So, he wrote to Lord Milner in London and described the silence that fell on the city during this daily ritual. Taking into consideration that the guns of war finally fell silent at 11:00 on the 11th day of the 11th month, he felt that the idea of observing the two-minute silence at that time and on that date, would give the Act of Homage great impact, and proposed that this became an official part of the annual service on Armistice Day.

Sir Percy’s letter was accepted by the War Cabinet and approved by King George V, then King of the United Kingdom, who decreed that at the hour when the Armistice comes into force, the eleventh hour of the eleventh day of the eleventh month, there may be for a brief space of two minutes, a complete suspension of all our normal activities so that in perfect stillness, the thoughts of everyone may be concentrated on reverent remembrance of the glorious dead.”

And thus the tradition of 2-minutes of silence during remembrance occasions was born, a unique South African gift to world, a simple peaceful gesture that in deep solitude remembers the end of all war – not the beginning.

The King’s entreaty spread rapidly among a grieving population desperate to honour the sacrifice of its young men. It was universally embraced throughout the British Empire, from the jungles of India to the snows of Alaska, on trains, on ships at sea, in every part of the globe. 

Today, a plaque displayed in Cape Town pays tribute to the origins of a ceremony of beautiful simplicity and humble brevity that was born 103 years ago, and is repeated across the world.
It pays tribute to the men who turned their grief into a lasting memorial for the Glorious Dead.
The plaque itself is titled: “Commemoration of an honourable tradition.”

A Furthur Commemoration  Delville Wood Memorial, France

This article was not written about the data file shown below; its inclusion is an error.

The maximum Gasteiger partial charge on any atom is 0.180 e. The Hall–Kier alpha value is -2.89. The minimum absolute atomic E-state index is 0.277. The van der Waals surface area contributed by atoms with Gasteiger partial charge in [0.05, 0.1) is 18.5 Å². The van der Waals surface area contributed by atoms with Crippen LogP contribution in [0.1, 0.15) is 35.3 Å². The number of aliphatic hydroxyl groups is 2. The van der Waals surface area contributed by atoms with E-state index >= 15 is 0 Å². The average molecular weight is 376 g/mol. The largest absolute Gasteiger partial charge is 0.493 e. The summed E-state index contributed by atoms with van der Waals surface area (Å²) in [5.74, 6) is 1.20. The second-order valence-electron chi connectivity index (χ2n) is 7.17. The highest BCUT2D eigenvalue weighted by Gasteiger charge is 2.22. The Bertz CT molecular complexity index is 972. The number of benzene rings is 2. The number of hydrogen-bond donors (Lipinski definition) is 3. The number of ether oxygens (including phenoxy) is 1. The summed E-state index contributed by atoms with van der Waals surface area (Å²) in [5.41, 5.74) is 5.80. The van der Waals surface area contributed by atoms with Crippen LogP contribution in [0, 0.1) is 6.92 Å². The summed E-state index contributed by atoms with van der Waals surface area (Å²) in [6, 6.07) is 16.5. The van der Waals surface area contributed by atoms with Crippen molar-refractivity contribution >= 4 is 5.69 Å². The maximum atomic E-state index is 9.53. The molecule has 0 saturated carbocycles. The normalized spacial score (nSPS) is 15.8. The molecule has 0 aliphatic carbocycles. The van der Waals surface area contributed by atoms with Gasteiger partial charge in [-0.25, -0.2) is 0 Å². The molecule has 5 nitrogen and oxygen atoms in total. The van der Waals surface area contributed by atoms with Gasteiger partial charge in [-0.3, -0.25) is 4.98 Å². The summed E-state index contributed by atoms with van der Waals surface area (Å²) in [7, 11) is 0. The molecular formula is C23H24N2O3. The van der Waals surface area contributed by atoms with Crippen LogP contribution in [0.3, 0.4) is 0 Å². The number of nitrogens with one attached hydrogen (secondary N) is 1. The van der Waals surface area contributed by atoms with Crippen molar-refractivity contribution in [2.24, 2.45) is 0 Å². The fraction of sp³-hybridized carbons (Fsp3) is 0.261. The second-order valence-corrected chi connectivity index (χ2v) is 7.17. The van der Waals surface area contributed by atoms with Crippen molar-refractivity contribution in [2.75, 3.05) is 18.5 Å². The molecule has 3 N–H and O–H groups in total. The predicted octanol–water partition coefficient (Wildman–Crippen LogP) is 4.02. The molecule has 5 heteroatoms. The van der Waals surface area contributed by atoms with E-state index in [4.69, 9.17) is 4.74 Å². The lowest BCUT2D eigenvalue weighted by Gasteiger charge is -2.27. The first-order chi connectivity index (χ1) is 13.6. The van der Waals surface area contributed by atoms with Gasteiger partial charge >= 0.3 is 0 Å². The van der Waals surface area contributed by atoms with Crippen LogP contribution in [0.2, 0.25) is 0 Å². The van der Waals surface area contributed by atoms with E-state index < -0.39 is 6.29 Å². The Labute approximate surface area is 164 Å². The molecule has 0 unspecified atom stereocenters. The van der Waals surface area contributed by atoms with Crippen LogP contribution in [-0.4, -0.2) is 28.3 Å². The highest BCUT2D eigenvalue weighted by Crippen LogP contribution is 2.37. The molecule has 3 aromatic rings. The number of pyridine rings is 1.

Amid the chaos and carnage of the Somme in the summer of 1916, one of the most brutal engagements was the Battle of Delville Wood, in which the 1st South African Infantry Brigade, numbering 3150 men, suffered 2536 casualties.

This was South Africa’s greatest loss ever in a single battle and the Delville Wood Memorial in France is now the South African First World War Memorial.

The prime mover of a project to purchase from France the land on which this Memorial is built was Sir Percy Fitzpatrick  who was also Chairman of the committee in South Africa which raised funds to build it.

One of his first tasks was to replant the actual forest, which had been totally destroyed and symbolically this was accomplished with acorns collected from a tree at Franschoek which had grown from one of six acorns brought from France by a French Huguenot when he fled from religious persecution in France in 1688.

A single hornbeam tree is the only tree that survived the shelling more or less intact and it has continued to grow since the war, though its trunk is still studded with shards of metal artillery shell casing. 

While in the Company’s Garden in Cape Town, a similar memorial stands to honour those who died at Delville Wood.  
For more about The Relevance of Rememberance 

Delville Wood Memorial, Cape Town

Acknowdgement Peter Dickens, SA Military History
The Telegraph: The South African History behind two-minute silence
The Heritage Portal: Delville Wood Memorial Cape Town